IL-08: Tammy Duckworth just announced that she raised $386K in the third quarter of the year, though no word on her cash-on-hand. I'll be really curious to see what Raja Krishnamoorthi, her rival for the Democratic nomination, pulls in.

IL-17: Former state Rep. Mike Boland, who has been running for the redrawn 17th District, has also picked up petitions for a state Senate bid. Boland apparently isn't circulating these petitions, and has been weirdly cagey about what he's even doing with them, but given how crowded the congressional field is, dropping down would make sense. The problem is that the Senate seat he'd run for (the 36th District) is already occupied by fellow Democrat Mike Jacobs. But that may not be an obstacle, since Boland and Jacobs are described as "political rivals."

IN-08: Patrick Scates, a one-time staffer for Brad Ellsworth who had been considering the race, says he will indeed join what is becoming a fairly crowded Democratic field. In addition to Scates, Warrick County Democratic Chairman Terry White and former state Rep. Dave Crooks are all looking to take on GOP freshman Larry Buchson, who succeeded Ellsworth last year.

NY-13: According to Jon Lentz at City Hall News, national Democrats are pushing would-be challengers to GOP freshman Mike Grimm to get in the race now, and not to wait for redistricting. That makes sense, since the election is only thirteen months away, and only the Lord of Maps knows when we might see new congressional lines for New York state. It sounds like the DCCC in particular wants to see some warm bodies in time for the candidate training session it's apparently conducing in DC later this month.

Also, in addition to the names known to be weighing a run, Lentz adds that Assemblyman Michael Cusick is considering the race, even though he said earlier this year that he wasn't interested. Cusick looked at this seat back in 2008, after Vito Fossella announced he'd retire, but declined to make a bid.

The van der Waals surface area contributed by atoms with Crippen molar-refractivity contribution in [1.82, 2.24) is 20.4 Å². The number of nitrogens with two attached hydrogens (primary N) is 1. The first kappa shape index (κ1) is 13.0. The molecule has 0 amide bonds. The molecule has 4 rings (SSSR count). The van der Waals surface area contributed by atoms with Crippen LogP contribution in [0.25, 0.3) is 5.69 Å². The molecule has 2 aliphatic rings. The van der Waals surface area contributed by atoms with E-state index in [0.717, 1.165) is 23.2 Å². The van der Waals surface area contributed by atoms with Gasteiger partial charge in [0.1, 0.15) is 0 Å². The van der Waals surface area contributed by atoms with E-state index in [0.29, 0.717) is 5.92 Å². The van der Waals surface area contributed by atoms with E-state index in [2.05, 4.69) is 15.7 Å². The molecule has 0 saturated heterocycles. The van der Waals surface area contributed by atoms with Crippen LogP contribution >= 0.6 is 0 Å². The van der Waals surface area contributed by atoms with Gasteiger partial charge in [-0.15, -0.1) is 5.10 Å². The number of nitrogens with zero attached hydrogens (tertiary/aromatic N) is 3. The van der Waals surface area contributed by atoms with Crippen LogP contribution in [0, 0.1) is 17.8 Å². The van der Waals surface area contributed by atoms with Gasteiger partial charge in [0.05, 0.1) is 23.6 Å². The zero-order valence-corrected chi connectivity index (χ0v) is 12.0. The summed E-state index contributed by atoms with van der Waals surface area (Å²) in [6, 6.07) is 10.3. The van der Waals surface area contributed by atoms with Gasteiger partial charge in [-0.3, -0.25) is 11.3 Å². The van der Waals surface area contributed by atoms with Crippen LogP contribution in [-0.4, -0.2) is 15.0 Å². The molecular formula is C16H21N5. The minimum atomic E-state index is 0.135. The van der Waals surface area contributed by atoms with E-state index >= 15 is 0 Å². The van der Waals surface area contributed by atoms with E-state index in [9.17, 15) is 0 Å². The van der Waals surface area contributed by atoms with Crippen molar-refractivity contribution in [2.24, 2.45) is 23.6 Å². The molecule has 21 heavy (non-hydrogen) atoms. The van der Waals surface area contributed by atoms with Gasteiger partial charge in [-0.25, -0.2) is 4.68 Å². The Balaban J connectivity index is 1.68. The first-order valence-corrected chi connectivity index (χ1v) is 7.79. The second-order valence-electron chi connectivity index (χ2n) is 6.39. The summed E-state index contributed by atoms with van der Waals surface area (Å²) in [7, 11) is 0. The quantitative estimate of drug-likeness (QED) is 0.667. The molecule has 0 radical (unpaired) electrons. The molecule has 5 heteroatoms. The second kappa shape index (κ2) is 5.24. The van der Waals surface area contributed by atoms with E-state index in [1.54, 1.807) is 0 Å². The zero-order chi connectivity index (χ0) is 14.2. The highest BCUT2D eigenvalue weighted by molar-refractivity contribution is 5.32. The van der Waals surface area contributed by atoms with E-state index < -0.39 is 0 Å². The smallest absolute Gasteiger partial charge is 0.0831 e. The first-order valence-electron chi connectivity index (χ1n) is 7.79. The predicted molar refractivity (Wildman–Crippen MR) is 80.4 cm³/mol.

OR-01: Republican Rob Cornilles said he raised upwards of $500K over the last two months, since entering the special election to replace ex-Rep. David Wu. No word on his cash-on-hand, or any totals from any of the three Democrats seeking the seat. Reminder: The primary is on Nov. 8 and the general election is Jan. 31 of next year.

PA-04: Rep. Jason Altmire just announced that he raised $375K in the third quarter and has about $700K cash-on-hand. It'll be very interesting to see what fellow Dem Rep. Mark Critz raises, since the two men are widely expected to get thrown together in redistricting.

Redistricting Roundup:

NY Redistricting: I always like seeing the work of DKos Electioneers recognized in other outlets, especially when it comes to redistricting. So it's cool that our own twohundertseventy (aka Rasmus Pianowski) got some column inches in the New York Daily News for his vision of what a court-drawn state Senate map might look like. You can check out his proposal here. Nicely done.

OH Redistricting: Ohio Democrats filed a lawsuit in the state Supreme Court last week, asking for a determination as to whether they can seek to have the new congressional redistricting map placed on the ballot for a referendum. If you've been following this whole saga, you'll recall that Republicans attached a budgetary appropriation to the bill, in an attempt to immunize it from going before voters. At least one legal expert thinks that these GOP shenanigans won't succeed, pointing to a 2009 high court ruling which said that in the case of "mixed" bills like this one, only the appropriations parts are safe from repeal.

UT Redistricting: Even though Gov. Gary Herbert is reportedly unhappy with the congressional plan his fellow Republicans in the legislature have settled on, state Senate President Michael Waddoups says: "I think’s there’s about a 98 percent chance that what you see now will be the near to the final maps." Meanwhile, the chair of Utah's Democratic Party is pledging a lawsuit over the maps for an interesting reasons. Jim Dabakis says that Waddoups has argued that the last set of redistricting plans from a decade ago must have been fair because no one ever sued — so Dabakis wants to make sure he can rob Waddoups of that talking point in the future. As to the merits, it sounds like there's nothing beyond a hopeless partisan gerrymander claim.

Originally posted to Daily Kos Elections on Tue Oct 04, 2011 at 05:00 AM PDT.

Also republished by Daily Kos.